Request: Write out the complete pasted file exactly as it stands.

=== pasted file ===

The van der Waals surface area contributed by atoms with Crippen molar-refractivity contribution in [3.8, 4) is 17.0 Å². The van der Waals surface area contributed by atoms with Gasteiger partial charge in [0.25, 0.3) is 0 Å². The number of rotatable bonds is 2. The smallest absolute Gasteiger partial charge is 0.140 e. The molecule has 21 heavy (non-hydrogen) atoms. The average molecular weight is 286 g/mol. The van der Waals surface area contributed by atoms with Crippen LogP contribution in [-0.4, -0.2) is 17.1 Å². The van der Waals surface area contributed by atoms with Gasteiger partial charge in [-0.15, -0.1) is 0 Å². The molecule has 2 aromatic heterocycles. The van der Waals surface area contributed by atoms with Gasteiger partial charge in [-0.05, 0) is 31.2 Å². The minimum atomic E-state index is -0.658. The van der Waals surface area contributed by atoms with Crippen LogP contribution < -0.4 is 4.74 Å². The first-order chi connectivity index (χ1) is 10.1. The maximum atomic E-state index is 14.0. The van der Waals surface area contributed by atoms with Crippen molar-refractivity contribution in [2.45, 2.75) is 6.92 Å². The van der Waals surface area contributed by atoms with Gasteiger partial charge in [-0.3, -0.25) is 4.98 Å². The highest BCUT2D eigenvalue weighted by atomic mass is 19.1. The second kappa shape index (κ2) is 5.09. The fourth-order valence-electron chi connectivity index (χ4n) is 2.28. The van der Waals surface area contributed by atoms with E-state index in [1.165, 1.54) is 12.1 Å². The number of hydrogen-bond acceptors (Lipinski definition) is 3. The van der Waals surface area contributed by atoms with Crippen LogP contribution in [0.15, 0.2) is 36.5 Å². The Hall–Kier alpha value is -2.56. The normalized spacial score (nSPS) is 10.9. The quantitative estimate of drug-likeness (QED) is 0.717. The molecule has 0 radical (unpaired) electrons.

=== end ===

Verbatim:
The van der Waals surface area contributed by atoms with Crippen molar-refractivity contribution in [3.8, 4) is 17.0 Å². The van der Waals surface area contributed by atoms with Gasteiger partial charge in [0.25, 0.3) is 0 Å². The number of rotatable bonds is 2. The smallest absolute Gasteiger partial charge is 0.140 e. The molecule has 21 heavy (non-hydrogen) atoms. The average molecular weight is 286 g/mol. The van der Waals surface area contributed by atoms with Crippen LogP contribution in [-0.4, -0.2) is 17.1 Å². The van der Waals surface area contributed by atoms with Gasteiger partial charge in [-0.15, -0.1) is 0 Å². The molecule has 2 aromatic heterocycles. The van der Waals surface area contributed by atoms with Gasteiger partial charge in [-0.05, 0) is 31.2 Å². The minimum atomic E-state index is -0.658. The van der Waals surface area contributed by atoms with Crippen LogP contribution < -0.4 is 4.74 Å². The first-order chi connectivity index (χ1) is 10.1. The maximum atomic E-state index is 14.0. The van der Waals surface area contributed by atoms with Crippen molar-refractivity contribution in [2.45, 2.75) is 6.92 Å². The van der Waals surface area contributed by atoms with Gasteiger partial charge in [-0.3, -0.25) is 4.98 Å². The highest BCUT2D eigenvalue weighted by atomic mass is 19.1. The second kappa shape index (κ2) is 5.09. The fourth-order valence-electron chi connectivity index (χ4n) is 2.28. The van der Waals surface area contributed by atoms with E-state index in [1.165, 1.54) is 12.1 Å². The number of hydrogen-bond acceptors (Lipinski definition) is 3. The van der Waals surface area contributed by atoms with Crippen LogP contribution in [0.15, 0.2) is 36.5 Å². The Hall–Kier alpha value is -2.56. The normalized spacial score (nSPS) is 10.9. The quantitative estimate of drug-likeness (QED) is 0.717. The molecule has 0 radical (unpaired) electrons.